Conversions between Strong Money (bitcoin) and Weak Money (dollars) must be instant. When receiving via the dollar network, it’s important to instantly convert to bitcoin to completely sidestep fiat financial debasement. When sending money, conversions from bitcoin to dollars must be instant, to be able to make payments at any time without running into liquidity constraints (eg. waiting 2-5 business days for a transfer to settle).

Today, some products have instant conversions (milliseconds), while others have near-instant conversions (1-5 minutes). As conversion time decreases, we’ll be exposed to weak money for little time. 

Automated conversions

While not a strict requirement for those of us that are willing to jump through a few hoops (like manually buying and selling), automated conversions between Strong Money (bitcoin) and Weak Money (dollars) are critical to providing a smooth user experience that abstracts away underlying complexities–the optimal user experience.

When dollars touch your bank account (via ACH, account/routing number, or wire) a bitcoin-buy order is placed, instantly converting the fiat currency into bitcoin.

On the other side (say you need to pay off your credit card bill, denominated in fiat currency): When an ACH-pull is triggered by your credit card company, a bitcoin-sell order is placed, converting the exact amount of bitcoin you need to fiat currency to pay off the bill.

This way, you are only exposed to fiat currency debasement at the time of transaction, and for no longer.

Zero transaction fees

There is no denying that it’s important for a financial services company to be able to earn revenue to be a sustainable business. That said, charging a fee (or spread) on conversions negatively incentivizes the conversion process. 

It’s not a big deal if a is occasionally buying bitcoin or sets up a recurring DCA. It’s much more painful when they are frequently converting between Weak and Strong money. Conversions should not be penalized! Fees cause huge psychological friction.

Instead of charging a conversion fee, the ideal Strong Money bank would charge a recurring subscription fee, better aligning incentives for providing a valuable financial service. This bank could have two tiers of service: one for occasional buyers (fee-based) and another for those who live on bitcoin (subscription).

Bitcoin rails

Interoperability with legacy rails is critical for this transitionary period we’re living through. With that said, being able to make payments via superior, upgraded rails (bitcoin-native rails) is even better whenever possible. If you’re able to spend your money (bitcoin) with both payment rails, you and your counterparty have a choice of which rail to use—and there are clear benefits of using upgraded rails.

Lightning network interoperability

The lightning network is a second-layer scaling solution for near instant, inexpensive bitcoin payments. You can think of lightning as a clearing mechanism between different self-custodial wallets, fedimints, and banks. Imagine a world where you can spend bitcoin to pay rent via ACH, and pay for coffee via lightning—using the same Strong Money bank. A single bitcoin balance, available to pay anyone, regardless of rails.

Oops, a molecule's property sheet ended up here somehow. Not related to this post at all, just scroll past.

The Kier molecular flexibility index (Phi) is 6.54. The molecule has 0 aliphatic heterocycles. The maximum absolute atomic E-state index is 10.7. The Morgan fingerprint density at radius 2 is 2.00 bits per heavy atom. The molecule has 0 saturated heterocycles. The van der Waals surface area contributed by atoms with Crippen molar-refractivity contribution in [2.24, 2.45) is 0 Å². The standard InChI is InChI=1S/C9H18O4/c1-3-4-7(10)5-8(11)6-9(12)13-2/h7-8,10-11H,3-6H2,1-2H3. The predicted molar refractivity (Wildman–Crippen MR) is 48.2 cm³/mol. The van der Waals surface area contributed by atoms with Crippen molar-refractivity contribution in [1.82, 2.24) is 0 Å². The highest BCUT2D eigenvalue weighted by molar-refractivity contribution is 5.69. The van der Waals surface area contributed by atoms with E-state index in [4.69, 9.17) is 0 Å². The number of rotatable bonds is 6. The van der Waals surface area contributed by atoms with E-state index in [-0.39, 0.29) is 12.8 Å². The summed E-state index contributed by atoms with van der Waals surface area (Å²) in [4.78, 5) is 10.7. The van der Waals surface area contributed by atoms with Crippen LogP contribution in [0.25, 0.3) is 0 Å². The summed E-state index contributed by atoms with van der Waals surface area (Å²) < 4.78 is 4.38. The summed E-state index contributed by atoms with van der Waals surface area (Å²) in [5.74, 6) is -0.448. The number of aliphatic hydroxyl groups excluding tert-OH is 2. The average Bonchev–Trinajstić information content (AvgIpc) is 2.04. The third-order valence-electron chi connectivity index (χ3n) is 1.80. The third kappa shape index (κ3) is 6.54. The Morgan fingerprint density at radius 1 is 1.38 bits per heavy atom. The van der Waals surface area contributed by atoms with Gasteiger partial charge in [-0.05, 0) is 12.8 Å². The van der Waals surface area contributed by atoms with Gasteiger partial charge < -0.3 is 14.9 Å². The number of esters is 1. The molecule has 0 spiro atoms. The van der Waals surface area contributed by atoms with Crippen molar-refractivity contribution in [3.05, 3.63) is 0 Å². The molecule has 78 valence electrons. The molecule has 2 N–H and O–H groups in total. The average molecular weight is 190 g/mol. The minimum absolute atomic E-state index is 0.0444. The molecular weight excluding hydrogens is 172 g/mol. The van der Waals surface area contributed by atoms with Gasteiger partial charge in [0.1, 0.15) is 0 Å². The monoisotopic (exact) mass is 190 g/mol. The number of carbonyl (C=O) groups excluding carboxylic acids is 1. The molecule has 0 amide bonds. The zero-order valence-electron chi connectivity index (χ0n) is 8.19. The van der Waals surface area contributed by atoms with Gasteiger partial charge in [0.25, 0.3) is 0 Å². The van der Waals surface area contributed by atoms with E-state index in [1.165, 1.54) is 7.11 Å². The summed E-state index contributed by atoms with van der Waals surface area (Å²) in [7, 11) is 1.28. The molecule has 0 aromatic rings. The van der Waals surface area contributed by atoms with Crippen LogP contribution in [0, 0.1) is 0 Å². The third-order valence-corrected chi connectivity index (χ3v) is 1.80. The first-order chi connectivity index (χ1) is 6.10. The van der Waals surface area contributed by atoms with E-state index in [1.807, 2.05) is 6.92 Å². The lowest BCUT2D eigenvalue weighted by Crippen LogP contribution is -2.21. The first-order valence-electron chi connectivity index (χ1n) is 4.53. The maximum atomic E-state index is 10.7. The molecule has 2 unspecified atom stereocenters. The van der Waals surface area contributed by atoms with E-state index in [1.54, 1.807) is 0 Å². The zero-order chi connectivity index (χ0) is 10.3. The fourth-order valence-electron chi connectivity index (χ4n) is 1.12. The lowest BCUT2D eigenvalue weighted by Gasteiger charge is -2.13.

Bitcoin withdrawals

Most bitcoin banks will likely be custodial (third-party custody), at least during this transitionary period of using the dollar as a legacy payment rail. While there is certainly a downside risk of custodial bitcoin, the benefit is ease of use and user experience. By storing some money in a Strong Money Bank, you can seamlessly spend that money via bitcoin-native rails, or legacy (dollar) rails without having to manually transfer funds.

On-chain withdrawals of your bitcoin will be critical to allowing for a “run on the bank”, and will help to keep these Strong Money banks honest. In your bitcoin bank, store only what you need for your “checking account” amounts, and withdraw the rest to cold storage. Not your keys, not your bitcoin.

However, some people that have a fixed number of bills in the month (say, a couple credit card bills, mortgage, car payment) may be comfortable with the tradeoff of manually depositing bitcoin into their Strong Money bank right before a payment is due, in order to minimize custodial risk. A good Strong Money bank should allow you to deposit and withdraw your money to your own self-custody wallet via bitcoin-native payment rails (on-chain, lightning). 

Bitcoin deposits

As bitcoin evolves as a medium of exchange, many customers will want to accept bitcoin directly for goods and services. As Parker Lewis talks about in his Pay Me In Bitcoin Theory, this behavior is rational. Accepting bitcoin directly bypasses added friction in acquire Strong Money: namely cost in conversion between Weak and Strong Money, and using more privacy preserving payment rails (bitcoin-native rails). Allowing for bitcoin deposits will make your bitcoin bank a one-stop shop for all bitcoin transactions, including using legacy payment rails via the dollar. 

Allowing for deposits will also let customers spend bitcoin savings without having to keep a large custodial balance. By withdrawing your balance after exceeding a certain amount (based on your custodial risk appetite), you can withdraw to self custody. Then, if you need to spend your bitcoin via the dollar as a payment rail, deposit the bitcoin and spend via your bitcoin bank.

Tax reporting improvements